MotoGP action in Japan this weekend

After plenty of build-up the Grand Prix of Japan takes place at the Motegi circuit this weekend and on Thursday the traditional pre-GP press conference took place with a quintet of MotoGP riders in attendance.

Championship leader Casey Stoner was scheduled to be present at the press conference but the Repsol Honda rider was unable to make it due to problems with the late arrival of his flight, with Honda’s wild card Japanese rider Shinichi Itoh taking his place at the pre-event.

After plenty of build-up the Grand Prix of Japan takes place at the Motegi circuit this weekend and on Thursday the traditional pre-GP press conference took place with a quintet of MotoGP riders in attendance.

Championship leader Casey Stoner was scheduled to be present at the press conference but the Repsol Honda rider was unable to make it due to problems with the late arrival of his flight, with Honda’s wild card Japanese rider Shinichi Itoh taking his place at the pre-event.

The other four riders who took questions from the media were Valentino Rossi, Hiroshi Aoyama, Álvaro Bautista and Jorge Lorenzo, and it was the reigning World Champion and closest challenger to Stoner who spoke first as he sized up the weekend’s task.

Lorenzo (Yamaha Factory Racing), who is currently 44 points behind Stoner with four rounds (including this weekend) remaining, began: ”Casey has won so many races and has finished on the podium more than any other rider, so it’s normal he has so many points. Maybe it’s too late to fight with him for the Championship, but anyway there are still four races to go, 100 points to be taken, so you never know. You have to give everything and anything is possible. We must fight for the win in every race.”

Lorenzo finished fourth at Motegi last year and won the MotoGP race here in 2009, and anticipates a tough race this weekend. He added: “Normally it’s a difficult track for us because it has a lot of acceleration points and a lot of big straights, but we come here motivated to fight for the win and we will see.”

Rossi lies sixth in the standings at the moment as he and his Ducati Team continue working away on the Desmosedici GP11.1. The Italian has stood on the podium nine times in the premier class at Motegi, including third place last year following a bitter battle with then team-mate Lorenzo, and would dearly love a turnaround in his 2011 fortunes this weekend.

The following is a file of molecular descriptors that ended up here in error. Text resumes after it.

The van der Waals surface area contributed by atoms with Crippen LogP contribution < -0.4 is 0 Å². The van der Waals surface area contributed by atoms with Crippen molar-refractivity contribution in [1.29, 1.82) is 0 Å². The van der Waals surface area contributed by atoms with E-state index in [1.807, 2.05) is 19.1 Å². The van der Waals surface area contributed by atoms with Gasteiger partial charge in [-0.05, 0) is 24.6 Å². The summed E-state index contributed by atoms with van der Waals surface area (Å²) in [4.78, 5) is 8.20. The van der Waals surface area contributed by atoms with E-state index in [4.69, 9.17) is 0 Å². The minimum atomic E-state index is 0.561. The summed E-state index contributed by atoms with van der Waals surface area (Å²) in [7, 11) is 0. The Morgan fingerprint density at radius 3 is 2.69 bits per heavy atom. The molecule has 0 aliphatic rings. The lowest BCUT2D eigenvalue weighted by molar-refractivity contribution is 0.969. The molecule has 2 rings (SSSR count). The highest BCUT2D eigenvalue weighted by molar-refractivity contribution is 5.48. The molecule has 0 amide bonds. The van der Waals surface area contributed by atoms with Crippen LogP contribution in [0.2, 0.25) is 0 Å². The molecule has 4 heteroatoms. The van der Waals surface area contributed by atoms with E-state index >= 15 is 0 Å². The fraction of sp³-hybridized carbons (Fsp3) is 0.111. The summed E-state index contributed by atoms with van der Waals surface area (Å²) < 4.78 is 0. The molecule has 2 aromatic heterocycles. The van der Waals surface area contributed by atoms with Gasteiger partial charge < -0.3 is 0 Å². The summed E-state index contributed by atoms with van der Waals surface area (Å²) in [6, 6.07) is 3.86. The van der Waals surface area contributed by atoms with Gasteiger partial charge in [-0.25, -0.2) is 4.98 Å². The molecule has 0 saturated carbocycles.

He will ride the same configuration machine as he rolled out at Aragón, where the GP11.1 incorporated a new aluminium element in the front chassis section.

“It’s the same specification with the same modification we already tried at Aragón,” said Rossi of the bike. “Unfortunately there we struggled with rear grip and I destroyed the tyre towards the end (of the race). Here it will be very different, we have to understand the condition of the track.”

He continued: “We come from a very bad GP in Aragón, the result was of course not what we would have expected, but even last year at Aragón I was in trouble. Last year here at Motegi was a good race and a good result, I was on the podium and not so far from the victory, so I hope to take the same step with Ducati and to improve.”

Following the Aragón round Rossi tested the latest version of the developing 2012 Desmosedici, and commented: “We tested at Jerez after the Aragón race, and we have some data with which to work for the 2012 Ducati bike, so we’ll try to understand as much as possible during this season.”

Round 15 provides Aoyama with his much anticipated home race and the San Carlo Honda Gresini rider is determined to deliver something special for the crowd at a track where he was twice a 250cc race winner.

“I want to say thanks to those who came here to race because it was, I think, a hard decision and it means a lot for Japanese motorcycle fans,” he started. “Personally this is my home race and for sure it’s very important. Last year I was injured and couldn’t perform as I would have liked, and this year after Assen I was also injured and suffered a lot on the bike, but now I’m much better and feel good on the bike and I hope this time I can perform much better than last year. My best result so far this year is fourth place at Jerez and I want to better that here.”

Discussing the area he will target for improvement in the lead up to Sunday’s race, Aoyama added: “I always struggle at the beginning of the race because I can’t push the tyre enough, but from mid to end of the race I have a good rhythm, so the target is to improve in the first part of the race.”

Bautista has also tasted victory in the former 250cc class at Motegi and the Rizla Suzuki rider is keen to convert his recent good form into another solid result on the GSV-R after a recent run of impressive displays.

“We have had good results and have been consistent in the last few races, and our target here is to continue in the same way and be closer to the second group like Dovizioso, Spies and Simoncelli. We are working very well and we’ll try to get off to a good start on Friday and have a good set-up ready for the race,” he said.